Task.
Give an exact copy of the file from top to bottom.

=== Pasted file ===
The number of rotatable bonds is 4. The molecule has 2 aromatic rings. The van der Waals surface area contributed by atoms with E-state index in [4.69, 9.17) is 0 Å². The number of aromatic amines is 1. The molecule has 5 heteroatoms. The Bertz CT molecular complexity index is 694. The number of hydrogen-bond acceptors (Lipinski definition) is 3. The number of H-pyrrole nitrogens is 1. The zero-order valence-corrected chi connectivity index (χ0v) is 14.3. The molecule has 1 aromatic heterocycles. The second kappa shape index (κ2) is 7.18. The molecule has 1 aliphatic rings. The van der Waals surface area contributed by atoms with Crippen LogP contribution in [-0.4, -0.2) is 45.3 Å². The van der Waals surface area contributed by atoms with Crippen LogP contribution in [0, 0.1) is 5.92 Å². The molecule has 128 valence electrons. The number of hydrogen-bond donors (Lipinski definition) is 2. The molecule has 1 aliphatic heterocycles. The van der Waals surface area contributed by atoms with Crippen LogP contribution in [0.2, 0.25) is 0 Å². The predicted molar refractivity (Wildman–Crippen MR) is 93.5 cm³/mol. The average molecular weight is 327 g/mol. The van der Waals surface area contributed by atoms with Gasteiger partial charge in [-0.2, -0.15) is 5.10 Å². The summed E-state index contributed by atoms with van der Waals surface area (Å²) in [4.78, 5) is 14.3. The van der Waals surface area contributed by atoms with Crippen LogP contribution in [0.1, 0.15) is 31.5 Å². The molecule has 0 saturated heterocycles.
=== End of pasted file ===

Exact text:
The number of rotatable bonds is 4. The molecule has 2 aromatic rings. The van der Waals surface area contributed by atoms with E-state index in [4.69, 9.17) is 0 Å². The number of aromatic amines is 1. The molecule has 5 heteroatoms. The Bertz CT molecular complexity index is 694. The number of hydrogen-bond acceptors (Lipinski definition) is 3. The number of H-pyrrole nitrogens is 1. The zero-order valence-corrected chi connectivity index (χ0v) is 14.3. The molecule has 1 aromatic heterocycles. The second kappa shape index (κ2) is 7.18. The molecule has 1 aliphatic rings. The van der Waals surface area contributed by atoms with Crippen LogP contribution in [-0.4, -0.2) is 45.3 Å². The van der Waals surface area contributed by atoms with Crippen LogP contribution in [0, 0.1) is 5.92 Å². The molecule has 128 valence electrons. The number of hydrogen-bond donors (Lipinski definition) is 2. The molecule has 1 aliphatic heterocycles. The van der Waals surface area contributed by atoms with Crippen LogP contribution in [0.2, 0.25) is 0 Å². The predicted molar refractivity (Wildman–Crippen MR) is 93.5 cm³/mol. The average molecular weight is 327 g/mol. The van der Waals surface area contributed by atoms with Gasteiger partial charge in [-0.2, -0.15) is 5.10 Å². The summed E-state index contributed by atoms with van der Waals surface area (Å²) in [4.78, 5) is 14.3. The van der Waals surface area contributed by atoms with Crippen LogP contribution in [0.1, 0.15) is 31.5 Å². The molecule has 0 saturated heterocycles.